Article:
The Northwest of the island has been cultivated since Phoenician times and remains untouched from mass tourism which is a mere 15 minutes away. From the foothills of Forada with its far-reaching views and sweeping lines of sight to the bucolic setting of Santa Agnés, famous for its Almond Blossom at Valentines Day.

The aquifer of Es Broll nurtures this region through a system of canals, ditches and cisterns installed during the time of Arab domination. This lifeblood makes the Buscastell valley one of the most cultivated areas of the island and where one will discover Ibiza’s boutique wine production region, growing Monastrell and Garnacha grapes.


Buscatell and Forada are located north of San Antonio and juxtapose beautifully to their larger and at times, unruly neighbor. Whereas San Antonio is a mass market these areas north of the populous are rural with a distinct character with sensitivity to its immediate surrounding countryside. Forada has Can Tixedo which is well known by locals and pupular for its multicultural hippie style. Every Saturday morning there is a Farmers Market selling produce grown in the area.

The drive to Santa Agnés from either Forada and Buscatell is equally dramatic. Climbing through winding and well-maintained roads gives way to exceptional panoramic views of rich cultivated fields and its’ lush natural basin. In late January and early February, locals make an annual pilgrimage to admire the ethereal scenery created by the flowering almond trees. Local legend goes, that an ibicenco man planted the hectares of almonds so that his Japanese wife would not feel so homesick. Night walks under the full moon are a special recommendation for the most romantic and amorous visitors. As it happens, Valentines Day is one of the best times to see the almonds in full blossom. School children on excursions, elderly residents and artists walk freely through the fields of a ‘’snowscape’’ made by almond flowers and the lush green winter grass. Another natural highlight of Santa Agnés is Puertas del Cielo, with its exceptional coastal light and dramatic cliffs dropping off to sweeping, far-reaching sea views. Many trails and walks interconnect Puertas del Cielo and on route a small hut offers tapas overlooking the spectacular view of the islets of Ses Margalides.

Sant Mateu is further Northeast and like Buscastell it is locally known for its’ terroir and vineyards. The center of the hamlet is formed by the whitewashed walls of the local Church which dates form the XVIII Century. This quant locale is a panacea for city-weary folk and consists of a local bar, restaurant, cemetery, and school. From Sant Mateu there are also two beautiful hikes: the trail that takes down to Cala d’Albarca and the trail to the archaeological site of Ses Torres d’en Lluc.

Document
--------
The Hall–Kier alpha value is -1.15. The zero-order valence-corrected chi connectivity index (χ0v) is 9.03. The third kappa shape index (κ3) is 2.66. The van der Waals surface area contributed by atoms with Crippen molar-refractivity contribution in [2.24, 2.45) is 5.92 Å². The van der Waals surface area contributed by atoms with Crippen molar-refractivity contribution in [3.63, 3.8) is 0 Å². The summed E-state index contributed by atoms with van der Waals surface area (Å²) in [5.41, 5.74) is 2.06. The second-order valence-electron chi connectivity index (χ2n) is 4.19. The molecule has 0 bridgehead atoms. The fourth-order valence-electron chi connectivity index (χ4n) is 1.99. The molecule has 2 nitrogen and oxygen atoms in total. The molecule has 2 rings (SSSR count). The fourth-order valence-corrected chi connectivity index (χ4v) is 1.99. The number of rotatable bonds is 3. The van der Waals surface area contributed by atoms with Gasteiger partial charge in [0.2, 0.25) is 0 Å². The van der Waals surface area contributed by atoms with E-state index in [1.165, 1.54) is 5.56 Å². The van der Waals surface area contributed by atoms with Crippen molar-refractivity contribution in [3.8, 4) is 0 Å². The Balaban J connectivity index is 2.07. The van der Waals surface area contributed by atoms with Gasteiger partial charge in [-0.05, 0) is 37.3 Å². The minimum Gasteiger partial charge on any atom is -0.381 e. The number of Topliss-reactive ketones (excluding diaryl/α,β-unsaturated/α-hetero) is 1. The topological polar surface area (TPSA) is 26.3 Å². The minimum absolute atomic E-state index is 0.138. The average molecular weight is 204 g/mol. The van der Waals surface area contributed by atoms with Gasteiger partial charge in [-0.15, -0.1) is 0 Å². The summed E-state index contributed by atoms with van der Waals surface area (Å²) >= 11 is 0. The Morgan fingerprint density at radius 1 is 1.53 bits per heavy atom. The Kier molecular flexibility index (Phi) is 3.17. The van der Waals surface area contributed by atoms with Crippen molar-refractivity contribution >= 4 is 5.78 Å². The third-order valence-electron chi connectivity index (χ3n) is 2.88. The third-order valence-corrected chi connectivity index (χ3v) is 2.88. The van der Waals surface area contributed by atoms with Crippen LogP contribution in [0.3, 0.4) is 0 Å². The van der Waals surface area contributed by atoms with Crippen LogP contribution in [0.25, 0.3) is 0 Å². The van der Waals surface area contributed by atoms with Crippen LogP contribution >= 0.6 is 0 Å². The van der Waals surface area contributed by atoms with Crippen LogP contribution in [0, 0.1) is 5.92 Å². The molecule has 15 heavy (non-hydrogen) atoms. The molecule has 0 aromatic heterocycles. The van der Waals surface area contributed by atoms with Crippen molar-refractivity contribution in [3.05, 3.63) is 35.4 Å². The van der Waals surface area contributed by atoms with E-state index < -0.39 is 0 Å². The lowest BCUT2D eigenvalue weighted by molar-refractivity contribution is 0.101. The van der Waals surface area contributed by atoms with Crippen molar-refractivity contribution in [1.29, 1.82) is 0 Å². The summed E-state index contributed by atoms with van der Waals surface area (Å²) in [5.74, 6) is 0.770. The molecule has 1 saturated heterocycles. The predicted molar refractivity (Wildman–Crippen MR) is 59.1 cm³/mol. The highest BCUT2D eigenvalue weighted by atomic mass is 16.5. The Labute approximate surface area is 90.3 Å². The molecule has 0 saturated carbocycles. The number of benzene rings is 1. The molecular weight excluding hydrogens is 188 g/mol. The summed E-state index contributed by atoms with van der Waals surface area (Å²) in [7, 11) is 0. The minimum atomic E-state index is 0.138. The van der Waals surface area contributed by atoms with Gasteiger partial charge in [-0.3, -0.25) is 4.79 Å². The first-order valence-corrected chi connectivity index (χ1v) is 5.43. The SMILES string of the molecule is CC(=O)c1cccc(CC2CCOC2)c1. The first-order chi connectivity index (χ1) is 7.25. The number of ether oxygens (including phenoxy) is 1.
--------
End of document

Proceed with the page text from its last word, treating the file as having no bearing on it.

These rural areas are some of the islands’ most peaceful and undiscovered. An agricultural history of terraced fields and ancient waterways means that properties in this area are country home and garden style with their thick walls, exposed timber beams paired with rectangular volumes. Phoenician flat-roofed white walled proportioning means that the houses may lack the versatility of modern living but with endeavor and creativity many of these fincas have been subject to extensive renovation. The resultant homes have a domestic austere and connectivity with the land around them. These large farmhouses combine privacy with natural beauty and make for wonderful family homes.


Despite its’ stunning surroundings the area remains untouched from mass tourism and the locals prefer it that way. It doesn’t matter what month it is, there is never many people in this area, with the notable exception of two weeks when the almond blossom is at its most striking. Travelling from these rural hideaways to Ibiza town or the airport will take about 20 minutes. Similar in duration and distance to San Juan in the North or Cala Carbo in the Southwest. There aren’t many options for villa rentals in this area and therefore demand and availability reflects that.


Hiking the coasts and cliffs are the main attraction in this area rather than bathing in the golden sands of nearby Cala Salada or the Beach Clubs in the Southwest. Access to the sea is limited but there are many secret beaches including the secluded bay of Es Corrals d’en Guillem which is part of a trail starting in Santa Agnés. There you will find complete seclusion with islands, caves and clear water excellent for snorkeling.

High cliffs surround Cala d’Albarca to create an epic backdrop for this secluded suntrap. Access is challenging but at the waters edge the fortunes of the brave are rewarded by large flat rocks perfect for sunbathing and lowering yourself into the clear, deep waters.


Las Puertas del Cielo, translated as the Doors of Heavan is an epic name for an epic location. The small restaurant prepares traditional tapas at very reasonable prices with the added bonus of an incredible view. Hiking in this area is popular and the fortunes of the brave are rewarded with Paella on Sundays followed by a coffee and brandy aperitive called café Caleta.

Can Cosmi in Santa Agnés has an friendly vibe which is teeming with islanders during the Almond Blossom when it serves seasonal roasted lamb amongst their traditional menu. At most times of the year you will find locals lunching.

Juntos House serving local, organic produce is a shining example of the Farm-to-Table trend set in the countryside of Sant Mateu. Juntos and is a big part of the community with events for local residents throughout the year as well as a charming wedding venue for lucky guests.


Hiking the coastline
Puetas del Cielo
Almond Blossom in the Winter
Wine tasting at Can Maymó
Juntos House